Another delightful Pride and Prejudice re-imagining. The creativity of these authors plying the rich legacy of our Miss Jane Austen appears endless. If you can’t get enough of Darcy and Elizabeth, start here:
One of my very favorite Pride and Prejudice re-imaginings. Enjoy my review here:
The first Danielle Steele novel I have ever read
my wife has read Danielle Steele extensively so when she finished with “Sisters” I casually opened it up and began, not knowing what to expect. I got a good dose of what I would characterize as “chick fiction.”
Did I enjoy it? Well, YES. My main review point would be to say that this novel
is tailor-made for the screen. Would I watch a movie adaptation of “Sisters?”
YES! Finally, would I read another Danielle Steele novel? Perhaps….
A most charming mystery-romance not to be overlooked!
Having now read every single one of Lauren Willig’s Pink Carnation series, it is
obvious she is a natural-born story-teller. Her plots, characters, style, humor,
and wit are all wrapped up in near-perfection. The unlikely hero Reginald
Fitzhugh, AKA “Turnip,” is rich, loyal, honest, genuine, fearless, and entirely
loveable in his cluelessness. In the course of stumbling upon a spy-laden
mystery, he happens to get caught up in an awkward romance with Miss Arabella
Dempsey who has taken up teaching trying to make a meager living and watch over
her younger sisters. To say they find each other irresistible is an
understatement. It is destined to be a Christmas classic. You will simply fall
in love with these two!
A more mature Pink Carnation offering from Ms Willig
In the Orchid Affair, it seems Ms Willig has ascended to another level of maturity in the both the plot and especially the development of the hero and heroine, who take on new
depths of subtlety and refinement. Ms Willig skillfully puts together two
unlikely but equally unhappy individuals: Andre, a higher-up police official who
shows a great capacity for love both for his departed wife and his two children
and Laura, who is working undercover for the Pink Carnation as a governess to
Andre’s two children. She has struggled to survive utterly on her own for 16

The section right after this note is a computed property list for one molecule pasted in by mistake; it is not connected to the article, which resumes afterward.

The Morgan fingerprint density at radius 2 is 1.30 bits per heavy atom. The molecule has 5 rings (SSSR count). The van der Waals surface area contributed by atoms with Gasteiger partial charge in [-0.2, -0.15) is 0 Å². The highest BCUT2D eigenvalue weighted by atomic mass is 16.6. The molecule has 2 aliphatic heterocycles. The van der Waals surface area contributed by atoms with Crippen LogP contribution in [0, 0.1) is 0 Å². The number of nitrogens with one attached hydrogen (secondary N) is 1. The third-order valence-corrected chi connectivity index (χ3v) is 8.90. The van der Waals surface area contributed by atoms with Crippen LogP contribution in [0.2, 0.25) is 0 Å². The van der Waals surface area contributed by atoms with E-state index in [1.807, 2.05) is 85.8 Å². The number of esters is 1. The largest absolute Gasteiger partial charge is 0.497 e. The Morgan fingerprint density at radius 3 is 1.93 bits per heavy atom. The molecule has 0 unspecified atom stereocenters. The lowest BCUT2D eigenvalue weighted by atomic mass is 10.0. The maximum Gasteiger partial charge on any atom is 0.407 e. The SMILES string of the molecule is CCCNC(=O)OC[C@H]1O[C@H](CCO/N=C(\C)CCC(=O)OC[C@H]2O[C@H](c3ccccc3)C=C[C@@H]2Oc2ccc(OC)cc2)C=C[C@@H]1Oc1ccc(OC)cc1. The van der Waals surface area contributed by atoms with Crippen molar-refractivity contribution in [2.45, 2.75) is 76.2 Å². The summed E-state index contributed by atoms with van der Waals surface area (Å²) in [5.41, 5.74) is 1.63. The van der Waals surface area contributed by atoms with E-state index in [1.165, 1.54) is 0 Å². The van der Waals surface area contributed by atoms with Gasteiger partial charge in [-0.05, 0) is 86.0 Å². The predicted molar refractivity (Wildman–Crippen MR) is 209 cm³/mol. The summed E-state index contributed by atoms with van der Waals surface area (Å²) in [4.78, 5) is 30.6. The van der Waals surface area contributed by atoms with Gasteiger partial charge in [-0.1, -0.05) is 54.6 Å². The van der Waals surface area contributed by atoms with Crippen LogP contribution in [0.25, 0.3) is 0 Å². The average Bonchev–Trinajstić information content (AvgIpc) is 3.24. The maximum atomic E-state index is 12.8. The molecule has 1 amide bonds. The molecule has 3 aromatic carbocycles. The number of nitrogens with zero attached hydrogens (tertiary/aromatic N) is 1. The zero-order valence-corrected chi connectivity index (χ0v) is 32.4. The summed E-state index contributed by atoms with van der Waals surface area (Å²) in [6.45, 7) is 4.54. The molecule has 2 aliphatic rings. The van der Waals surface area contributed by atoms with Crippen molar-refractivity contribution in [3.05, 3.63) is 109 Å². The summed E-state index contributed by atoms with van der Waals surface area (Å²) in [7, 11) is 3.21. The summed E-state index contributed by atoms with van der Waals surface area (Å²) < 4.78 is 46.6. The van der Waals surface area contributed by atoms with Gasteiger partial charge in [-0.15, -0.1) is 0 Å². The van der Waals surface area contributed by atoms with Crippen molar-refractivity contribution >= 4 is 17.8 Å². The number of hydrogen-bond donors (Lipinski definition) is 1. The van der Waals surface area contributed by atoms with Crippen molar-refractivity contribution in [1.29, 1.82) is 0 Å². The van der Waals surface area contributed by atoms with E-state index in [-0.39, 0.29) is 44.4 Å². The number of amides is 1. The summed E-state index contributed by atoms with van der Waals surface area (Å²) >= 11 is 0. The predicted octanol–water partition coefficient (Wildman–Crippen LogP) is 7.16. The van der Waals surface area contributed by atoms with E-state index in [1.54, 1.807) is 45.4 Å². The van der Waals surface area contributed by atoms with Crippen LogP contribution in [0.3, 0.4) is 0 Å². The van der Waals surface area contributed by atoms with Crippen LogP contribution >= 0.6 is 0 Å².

years and has erected a wall of invulnerability about her and it appears she has
never been intimate with any man yet. Throw together the man who has lost his
love for about 4 years with a woman who probably has never loved a man at all
and you get an unfolding, unlikely romance of a deep and heart-felt variety. Ms
Willig’s descriptions of the Paris of that time are cold, gray, ominous and
foreboding. No one knows who is working for whom, not even our hero and heroine.
Ms Willig is a natural-born story-teller and her offerings just pour out of her
with seemingly effortless perfection. Having read ALL of her works, I’m
impatiently waiting for The Garden Intrigue to be released in early 2012. She is
by far and away, my favorite contemporary author.
A delicious sampler from the best authors in this genre’
For the gone-bonkers fan of all things Austen, you cannot go wrong reading this superb anthology of historical romance fiction. It is like a sampler gift of fine chocolates because
editor Laurel Ann Nattress has corraled the absolute best writers plying the
rich soil of Austen-style sequels, prequels, spin-offs, and parallels. I’ve read
previous stories from about half of the authors and this gives the reader an
idea of their writing styles. ALL of the stories are entertaining and some of
them are superlative. They range in category from fantasies, gothic,
contemporary, comedies, authentics spin-offs, and some that defy categorizing.
It helps to be somewhat familiar with Jane Austen’s novels and principal
characters but perhaps this anthology will create enough interest in the reader
to compel them into reading the divine Miss Austen’s incomparable literature to
see what all of the excitement is about.
Good idea but seems amateurish, unpolished, mawkish, cliched…
Am I and my fellow reviewers here reading the same
novelette? I temporarily suspended my reading at page 11 and wanted to put it
down right there. However, I mercifully figured this offering deserved its “day
in court” so I struggled to finish it and it almost finished me. How many times
and ways did I have to read Mr. Darcy needed a bath? Once is humor; a dozen
times is over-kill. I found the writing style confusing and awkward. The
language seemed to lack polish and creative originality. In the dialogues, I
often couldn’t figure out who was talking to whom. Can the print size in a
publication be SO LARGE as to render it difficult to read? Little tiny book –
enormously oversized type face! Why? I’m pleased that others found it to their
liking and I appreciate the effort that goes into creating a piece of fiction,
AND I like to give the benefit of the doubt, but it simply wasn’t up to my
peculiar set of standards.